Clare Persson, who has spearheaded Stand Up Laconia since its inception, said the organization has had a positive impact on how the community has addressed the drug crisis, not only in Laconia, but beyond. There are now Stand Up organizations in the Newfound Area, in Salem, and in the Berlin area.

“Our dream is a Stand Up New Hampshire,” Persson said.

Stand Up Laconia spawned a similar initiative in the Inter-Lakes School District, where Call to Action was launched earlier this year. Like the Laconia prototype, Call to Action aims to reduce youth substance misuse, educate local residents and families and provide a way to connect community members to promote a healthy lifestyle free of substance abuse.

With considerable financial and moral support from the community, Call to Action’s organizers convened a gathering in March attended by police officers, firefighters, other emergency responders, members of the local clergy, parents and other community stakeholders. They discussed not only what steps need to be taken confront substance abuse, but they also identified community assets which provide outlets for healthy youth activities.

“It’s as important to know what’s going right as what’s going wrong,” said Holly Vieten, head guidance counselor at Inter-Lakes High School in Meredith, who stressed that Call to Action is prevention-focused.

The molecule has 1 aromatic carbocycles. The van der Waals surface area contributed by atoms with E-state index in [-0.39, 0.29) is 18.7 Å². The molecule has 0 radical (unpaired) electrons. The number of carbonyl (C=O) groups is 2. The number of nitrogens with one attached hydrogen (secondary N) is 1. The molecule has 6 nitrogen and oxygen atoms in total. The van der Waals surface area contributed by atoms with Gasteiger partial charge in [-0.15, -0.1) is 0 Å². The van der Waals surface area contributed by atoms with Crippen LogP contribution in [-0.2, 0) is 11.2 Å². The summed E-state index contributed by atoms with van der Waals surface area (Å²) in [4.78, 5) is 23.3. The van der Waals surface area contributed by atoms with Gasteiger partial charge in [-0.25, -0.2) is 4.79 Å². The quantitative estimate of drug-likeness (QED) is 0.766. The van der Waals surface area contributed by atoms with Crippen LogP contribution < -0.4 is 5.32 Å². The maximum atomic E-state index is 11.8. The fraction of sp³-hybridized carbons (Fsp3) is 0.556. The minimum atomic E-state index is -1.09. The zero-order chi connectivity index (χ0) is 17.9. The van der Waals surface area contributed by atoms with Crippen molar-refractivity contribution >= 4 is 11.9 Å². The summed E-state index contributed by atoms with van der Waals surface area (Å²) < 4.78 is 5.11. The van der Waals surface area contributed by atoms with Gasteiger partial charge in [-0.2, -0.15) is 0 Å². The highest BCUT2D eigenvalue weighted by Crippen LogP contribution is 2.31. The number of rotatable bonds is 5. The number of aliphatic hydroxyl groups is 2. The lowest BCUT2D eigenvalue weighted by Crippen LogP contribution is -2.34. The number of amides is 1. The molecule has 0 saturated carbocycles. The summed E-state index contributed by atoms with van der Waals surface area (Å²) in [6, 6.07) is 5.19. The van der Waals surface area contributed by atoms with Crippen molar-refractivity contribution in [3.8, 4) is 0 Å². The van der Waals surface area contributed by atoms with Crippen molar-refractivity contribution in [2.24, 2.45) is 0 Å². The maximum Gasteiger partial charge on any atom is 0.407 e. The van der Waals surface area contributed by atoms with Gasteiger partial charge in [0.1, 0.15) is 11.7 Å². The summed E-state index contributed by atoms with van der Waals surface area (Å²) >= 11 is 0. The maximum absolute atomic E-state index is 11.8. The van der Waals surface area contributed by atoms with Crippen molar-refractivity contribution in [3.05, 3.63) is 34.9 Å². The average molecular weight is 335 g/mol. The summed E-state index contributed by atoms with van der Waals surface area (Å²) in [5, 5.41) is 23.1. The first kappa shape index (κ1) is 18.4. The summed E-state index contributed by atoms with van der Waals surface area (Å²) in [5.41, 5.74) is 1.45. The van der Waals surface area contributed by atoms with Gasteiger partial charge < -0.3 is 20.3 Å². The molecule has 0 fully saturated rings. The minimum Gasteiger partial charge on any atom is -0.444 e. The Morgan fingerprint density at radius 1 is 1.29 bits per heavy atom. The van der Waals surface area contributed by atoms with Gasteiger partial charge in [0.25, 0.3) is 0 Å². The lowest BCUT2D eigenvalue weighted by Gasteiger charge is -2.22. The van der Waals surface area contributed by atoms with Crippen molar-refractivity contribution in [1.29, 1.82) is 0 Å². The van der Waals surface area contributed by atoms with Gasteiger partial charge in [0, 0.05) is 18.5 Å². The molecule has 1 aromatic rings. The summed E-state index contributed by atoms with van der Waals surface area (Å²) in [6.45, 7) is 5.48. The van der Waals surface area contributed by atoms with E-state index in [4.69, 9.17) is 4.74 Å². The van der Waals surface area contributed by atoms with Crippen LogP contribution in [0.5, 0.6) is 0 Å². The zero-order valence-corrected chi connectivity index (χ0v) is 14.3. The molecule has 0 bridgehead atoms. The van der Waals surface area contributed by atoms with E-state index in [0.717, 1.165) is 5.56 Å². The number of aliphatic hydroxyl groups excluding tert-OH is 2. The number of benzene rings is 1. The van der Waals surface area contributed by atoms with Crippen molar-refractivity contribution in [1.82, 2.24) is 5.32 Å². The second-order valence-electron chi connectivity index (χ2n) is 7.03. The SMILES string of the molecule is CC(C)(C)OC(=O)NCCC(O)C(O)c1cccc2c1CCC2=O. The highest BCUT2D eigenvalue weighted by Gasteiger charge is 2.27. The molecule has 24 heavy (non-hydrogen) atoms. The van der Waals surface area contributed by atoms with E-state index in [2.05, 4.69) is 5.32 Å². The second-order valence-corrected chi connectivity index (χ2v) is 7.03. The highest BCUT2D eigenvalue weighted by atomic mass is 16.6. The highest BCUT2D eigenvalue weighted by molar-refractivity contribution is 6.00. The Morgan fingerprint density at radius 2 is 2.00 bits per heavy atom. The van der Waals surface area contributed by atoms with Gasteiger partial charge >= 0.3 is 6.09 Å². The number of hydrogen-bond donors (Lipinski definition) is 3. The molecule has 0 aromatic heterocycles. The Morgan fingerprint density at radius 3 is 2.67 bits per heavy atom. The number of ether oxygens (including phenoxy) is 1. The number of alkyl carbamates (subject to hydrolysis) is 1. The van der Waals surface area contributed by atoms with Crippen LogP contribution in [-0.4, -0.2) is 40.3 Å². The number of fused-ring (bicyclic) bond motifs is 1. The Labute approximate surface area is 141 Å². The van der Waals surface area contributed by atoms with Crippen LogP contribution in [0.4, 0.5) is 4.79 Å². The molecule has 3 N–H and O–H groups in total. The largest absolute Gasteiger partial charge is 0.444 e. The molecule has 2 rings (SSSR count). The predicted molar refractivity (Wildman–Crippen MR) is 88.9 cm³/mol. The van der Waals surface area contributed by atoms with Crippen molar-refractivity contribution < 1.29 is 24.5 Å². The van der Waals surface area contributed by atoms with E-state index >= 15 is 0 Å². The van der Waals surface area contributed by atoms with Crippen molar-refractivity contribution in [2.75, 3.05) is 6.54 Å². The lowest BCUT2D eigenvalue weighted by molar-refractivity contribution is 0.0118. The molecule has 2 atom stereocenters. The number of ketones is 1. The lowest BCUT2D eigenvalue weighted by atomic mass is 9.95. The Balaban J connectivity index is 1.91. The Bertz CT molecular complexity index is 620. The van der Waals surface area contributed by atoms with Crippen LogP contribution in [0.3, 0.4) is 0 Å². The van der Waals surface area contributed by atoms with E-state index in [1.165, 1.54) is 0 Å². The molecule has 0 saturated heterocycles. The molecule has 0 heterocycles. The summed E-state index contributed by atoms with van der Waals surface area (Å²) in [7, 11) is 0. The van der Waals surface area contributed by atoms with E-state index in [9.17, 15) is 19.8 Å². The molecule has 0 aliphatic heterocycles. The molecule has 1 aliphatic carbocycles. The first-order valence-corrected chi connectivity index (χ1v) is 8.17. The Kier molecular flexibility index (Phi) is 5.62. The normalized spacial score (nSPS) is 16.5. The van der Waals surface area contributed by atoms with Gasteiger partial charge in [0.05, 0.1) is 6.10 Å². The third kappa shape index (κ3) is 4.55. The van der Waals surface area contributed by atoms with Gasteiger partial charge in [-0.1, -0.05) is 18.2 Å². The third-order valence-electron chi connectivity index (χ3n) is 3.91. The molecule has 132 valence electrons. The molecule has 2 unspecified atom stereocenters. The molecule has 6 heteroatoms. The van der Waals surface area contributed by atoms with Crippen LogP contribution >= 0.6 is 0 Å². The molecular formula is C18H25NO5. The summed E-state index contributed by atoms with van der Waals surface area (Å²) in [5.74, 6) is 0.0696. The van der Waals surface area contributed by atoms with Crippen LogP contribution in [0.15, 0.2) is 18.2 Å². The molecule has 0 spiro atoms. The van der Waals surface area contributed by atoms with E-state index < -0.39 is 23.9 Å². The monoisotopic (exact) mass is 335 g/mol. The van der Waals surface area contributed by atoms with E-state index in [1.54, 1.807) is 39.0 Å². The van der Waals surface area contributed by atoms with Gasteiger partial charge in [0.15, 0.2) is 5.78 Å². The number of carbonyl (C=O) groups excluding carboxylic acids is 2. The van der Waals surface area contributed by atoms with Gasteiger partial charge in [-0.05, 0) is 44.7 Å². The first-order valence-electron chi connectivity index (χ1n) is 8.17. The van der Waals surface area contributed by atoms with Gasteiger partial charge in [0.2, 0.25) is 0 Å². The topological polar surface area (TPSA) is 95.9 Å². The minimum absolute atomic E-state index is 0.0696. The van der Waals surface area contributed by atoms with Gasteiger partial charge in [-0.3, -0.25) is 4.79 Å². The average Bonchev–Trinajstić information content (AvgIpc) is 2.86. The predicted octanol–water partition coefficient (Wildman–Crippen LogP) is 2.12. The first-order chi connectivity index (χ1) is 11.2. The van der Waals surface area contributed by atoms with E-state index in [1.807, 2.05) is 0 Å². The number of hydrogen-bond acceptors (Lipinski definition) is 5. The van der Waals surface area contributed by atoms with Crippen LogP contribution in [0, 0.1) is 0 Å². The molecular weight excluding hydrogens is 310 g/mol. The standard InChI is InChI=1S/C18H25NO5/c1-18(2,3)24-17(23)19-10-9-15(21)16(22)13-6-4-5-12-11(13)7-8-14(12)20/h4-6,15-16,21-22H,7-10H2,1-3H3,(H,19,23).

Area educators and law enforcement experts agree that prevention education needs to start in the elementary grades.

“Once they are in high school, it’s harder to change them,” said Jessica Hamill, a guidance counselor at Laconia High and the Lakes Region representative to the New Hampshire School Counselors Association. “You need to educate them at a younger age.”  

The LEAD — short for Law Enforcement Against Drugs — program which was launched this past spring starts in kindergarten and continues all the way through high school. In addition to drug education, LEAD also includes instruction on bullying and violence.

In Laconia, too, drug awareness begins in the elementary grades. Family surveys among elementary school students help to identify challenges children are facing, “including kids exposed to drugs and alcohol (abuse) in their homes,” said Laconia School Superintendent Dr. Brendan Minnihan.

Youngsters who are using drugs or alcohol themselves are often exposed to substance abuse or other dysfunctional behavior at home and account for a large share of a school counselor’s workload.

“Most of the children we see have had adverse childhood experiences, such as neglect, abuse or divorce,” said Conrad. “Adding drugs is just one more layer.”

Counselors do not just listen to students talk about their problems, they also work with families.  “The most important thing (for students) is there is a kind, caring adult in their life,” Minnihan said.